RK

September 30th, 2009
1:12 pm

what if you sent a check and stopped whining yourself?

Thank You ABC!!

September 30th, 2009
1:06 pm

Naysayers step aside – the gears of capitalism have always been greased with the blood of the workers. I’m sure $100,000 was WAY more than enough to pay the medical bills and emergency services provided the day of the collapse. Now get out of the way whiners, we’ve got a walkway in the trees to build!!

RK

September 30th, 2009
1:04 pm

Google has a great satellite view of the area. Maybe you should take a look. My god, I believe there really are some trees in the area. What you talkin bout, Willis?

Marcos

September 30th, 2009
1:02 pm

Adam you can’t be serious… they tore down all those old trees to make room for a garden? We lose hundreds of trees everyday in this city. I would expect the Botanical Gardens to be in the business of protecting them, not removing them to make way for… what?

downsouth

September 30th, 2009
12:58 pm

i was once against the parking deck, but after visiting the gardens, i’m truly glad they built it.

i do hope there is a way from the deck onto Monroe though. that entrance on Piedmont is a nightmare at times. it would be best to give people an option to accessing the deck. the ffolkes on Park Dr. can’t really complain about park traffic since that’s been an entrance to the park for ages. don’t move there if you are bothered by cars coming and going to the huge park you chose to buy a home next to…

the new entrance from the deck into the garden is well designed. you walk up nice wide paths thru some “new” areas of the garden and pop out into the “old” garden, it was a great plan.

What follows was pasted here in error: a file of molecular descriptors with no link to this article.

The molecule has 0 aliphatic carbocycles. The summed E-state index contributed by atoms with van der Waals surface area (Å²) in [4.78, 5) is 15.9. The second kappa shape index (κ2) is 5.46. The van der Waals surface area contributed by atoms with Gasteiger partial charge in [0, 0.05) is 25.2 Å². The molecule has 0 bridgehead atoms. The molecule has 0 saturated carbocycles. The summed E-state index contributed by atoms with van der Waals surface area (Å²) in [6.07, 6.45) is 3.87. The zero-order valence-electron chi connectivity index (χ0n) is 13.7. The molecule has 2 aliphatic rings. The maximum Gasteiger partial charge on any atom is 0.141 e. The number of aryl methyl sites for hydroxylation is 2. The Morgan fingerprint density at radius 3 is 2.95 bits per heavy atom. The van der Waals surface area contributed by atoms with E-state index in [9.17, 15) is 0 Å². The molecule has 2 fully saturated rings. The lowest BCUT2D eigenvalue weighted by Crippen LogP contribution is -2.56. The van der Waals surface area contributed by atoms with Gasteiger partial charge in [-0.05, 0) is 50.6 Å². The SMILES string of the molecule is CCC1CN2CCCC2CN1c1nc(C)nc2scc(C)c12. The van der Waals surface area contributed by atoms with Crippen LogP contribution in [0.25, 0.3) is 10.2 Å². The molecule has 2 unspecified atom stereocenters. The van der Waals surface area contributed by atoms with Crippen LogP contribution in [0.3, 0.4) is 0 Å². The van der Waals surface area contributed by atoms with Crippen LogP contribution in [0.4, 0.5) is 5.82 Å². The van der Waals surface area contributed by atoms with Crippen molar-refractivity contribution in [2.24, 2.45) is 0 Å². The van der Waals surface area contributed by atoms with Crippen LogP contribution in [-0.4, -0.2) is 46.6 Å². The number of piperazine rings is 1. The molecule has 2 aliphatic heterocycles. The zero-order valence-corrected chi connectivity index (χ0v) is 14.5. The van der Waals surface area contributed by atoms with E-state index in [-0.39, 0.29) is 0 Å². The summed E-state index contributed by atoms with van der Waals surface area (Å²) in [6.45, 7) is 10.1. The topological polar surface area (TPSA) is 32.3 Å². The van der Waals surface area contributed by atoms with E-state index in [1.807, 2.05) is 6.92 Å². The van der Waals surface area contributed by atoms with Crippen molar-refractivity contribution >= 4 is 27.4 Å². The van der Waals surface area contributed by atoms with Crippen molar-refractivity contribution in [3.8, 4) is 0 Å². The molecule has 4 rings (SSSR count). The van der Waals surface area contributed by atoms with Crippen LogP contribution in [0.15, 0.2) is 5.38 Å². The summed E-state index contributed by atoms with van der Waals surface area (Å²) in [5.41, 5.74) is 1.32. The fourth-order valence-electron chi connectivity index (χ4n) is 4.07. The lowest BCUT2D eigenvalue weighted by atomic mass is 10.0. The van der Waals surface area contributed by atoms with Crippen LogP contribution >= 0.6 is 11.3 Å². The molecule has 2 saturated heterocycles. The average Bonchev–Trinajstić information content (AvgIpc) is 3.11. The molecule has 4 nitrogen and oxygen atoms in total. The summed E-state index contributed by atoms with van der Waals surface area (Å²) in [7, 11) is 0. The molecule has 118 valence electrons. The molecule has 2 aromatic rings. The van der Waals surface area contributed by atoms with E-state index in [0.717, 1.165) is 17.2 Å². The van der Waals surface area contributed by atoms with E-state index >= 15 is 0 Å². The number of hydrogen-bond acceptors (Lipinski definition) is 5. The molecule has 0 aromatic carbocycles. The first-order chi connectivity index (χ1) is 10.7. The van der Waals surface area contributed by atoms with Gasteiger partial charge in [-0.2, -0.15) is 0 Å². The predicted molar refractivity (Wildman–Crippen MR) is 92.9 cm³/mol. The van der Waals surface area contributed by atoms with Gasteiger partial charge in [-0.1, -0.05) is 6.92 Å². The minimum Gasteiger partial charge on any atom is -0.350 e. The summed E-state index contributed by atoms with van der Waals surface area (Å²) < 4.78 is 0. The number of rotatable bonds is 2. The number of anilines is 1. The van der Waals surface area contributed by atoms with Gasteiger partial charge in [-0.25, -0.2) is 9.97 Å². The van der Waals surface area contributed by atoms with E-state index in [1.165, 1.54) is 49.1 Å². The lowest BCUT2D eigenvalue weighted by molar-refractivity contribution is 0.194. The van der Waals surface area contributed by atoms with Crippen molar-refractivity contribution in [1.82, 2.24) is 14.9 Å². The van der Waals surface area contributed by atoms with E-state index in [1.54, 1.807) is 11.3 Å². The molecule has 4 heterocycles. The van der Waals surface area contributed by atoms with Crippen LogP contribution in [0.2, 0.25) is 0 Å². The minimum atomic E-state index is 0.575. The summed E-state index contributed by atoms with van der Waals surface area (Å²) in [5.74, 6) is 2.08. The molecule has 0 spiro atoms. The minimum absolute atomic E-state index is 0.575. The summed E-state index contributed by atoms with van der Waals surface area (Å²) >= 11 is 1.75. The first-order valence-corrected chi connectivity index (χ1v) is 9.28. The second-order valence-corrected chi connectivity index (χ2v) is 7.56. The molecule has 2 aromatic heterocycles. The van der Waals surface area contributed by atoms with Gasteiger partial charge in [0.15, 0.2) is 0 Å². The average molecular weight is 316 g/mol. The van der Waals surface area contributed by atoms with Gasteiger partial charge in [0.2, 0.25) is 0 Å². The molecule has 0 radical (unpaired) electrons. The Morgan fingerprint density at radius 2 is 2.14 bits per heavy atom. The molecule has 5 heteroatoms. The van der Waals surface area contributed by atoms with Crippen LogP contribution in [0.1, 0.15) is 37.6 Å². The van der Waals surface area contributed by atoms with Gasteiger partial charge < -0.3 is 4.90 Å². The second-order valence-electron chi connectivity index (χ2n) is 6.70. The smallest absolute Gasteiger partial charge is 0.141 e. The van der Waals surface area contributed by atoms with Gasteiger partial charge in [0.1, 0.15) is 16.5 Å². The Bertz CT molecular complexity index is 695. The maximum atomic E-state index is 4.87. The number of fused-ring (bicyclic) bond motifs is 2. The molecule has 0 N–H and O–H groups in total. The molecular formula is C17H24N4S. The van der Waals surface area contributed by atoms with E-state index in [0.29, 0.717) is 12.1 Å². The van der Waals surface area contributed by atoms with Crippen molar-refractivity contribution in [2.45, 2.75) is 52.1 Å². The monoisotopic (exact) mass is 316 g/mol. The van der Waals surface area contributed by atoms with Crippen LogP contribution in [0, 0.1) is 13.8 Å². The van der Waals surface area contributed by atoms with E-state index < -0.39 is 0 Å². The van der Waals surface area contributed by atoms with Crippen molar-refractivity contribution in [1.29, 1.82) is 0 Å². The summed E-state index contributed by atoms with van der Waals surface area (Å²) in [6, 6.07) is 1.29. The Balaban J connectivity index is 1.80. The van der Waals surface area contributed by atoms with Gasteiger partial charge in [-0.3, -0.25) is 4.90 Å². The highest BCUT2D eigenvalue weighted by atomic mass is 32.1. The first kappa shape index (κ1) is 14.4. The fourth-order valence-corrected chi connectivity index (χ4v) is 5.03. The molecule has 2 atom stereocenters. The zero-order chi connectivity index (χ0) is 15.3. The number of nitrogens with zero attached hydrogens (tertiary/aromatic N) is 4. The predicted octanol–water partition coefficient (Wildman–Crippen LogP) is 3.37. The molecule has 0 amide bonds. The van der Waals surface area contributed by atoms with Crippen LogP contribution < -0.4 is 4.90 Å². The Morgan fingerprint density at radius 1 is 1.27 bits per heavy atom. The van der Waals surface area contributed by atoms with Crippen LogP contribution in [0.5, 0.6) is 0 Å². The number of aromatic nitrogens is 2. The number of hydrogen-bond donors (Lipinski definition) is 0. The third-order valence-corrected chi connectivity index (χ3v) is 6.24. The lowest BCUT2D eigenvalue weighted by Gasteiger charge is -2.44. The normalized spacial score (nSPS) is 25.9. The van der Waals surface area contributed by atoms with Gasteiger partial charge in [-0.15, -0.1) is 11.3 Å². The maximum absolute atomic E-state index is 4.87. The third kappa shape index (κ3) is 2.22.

the skywalk will be a nice addition. just like they put boardwalks over fragile dunes and swamps (instead of having people tromp thru them), this skywalk will pass over the areas, leaving the underneath part undisturbed. it will be a great feeling to get the view from the treetops.

“clearcut the trees to Monroe”?? that’s a bit of a stretch. are you missing the cruising scene of the old woods? i’d rather seem some planned garden development than the weeds that are currenly part of that further back corner between the water treatment plant, Monroe, and Piedmont. Although the skaters sure will miss access to that awesome drainage ditch we used to skate back there.

Atlanta Local – born & bred

the naysayers should go visit before spouting off, i think you’ll be pleasantly surprised.

Chuck

September 30th, 2009
12:45 pm

Adam

My point is that it’s silly and wasteful to eliminate what little forest we have left in the city in order to build a garden. But if they wanted to expand the garden, they should have converted some of the park land already cleared….say, move some playground equipment or use the back of the big concert lawn. It may not have been as convenient, but would have been more in the spirit of “green expansion” and forest preservation.

what about it

September 30th, 2009
12:21 pm

Eric, Why don’t you get the facts before you enter a comment? Hardin construction made sure those families had Christmas presents and did not lack for food or shelter. They help create the fund and made a very sizable donation. I am also sure the company’s insurance companies have ponied up to the families also. Good things get done, but get no press.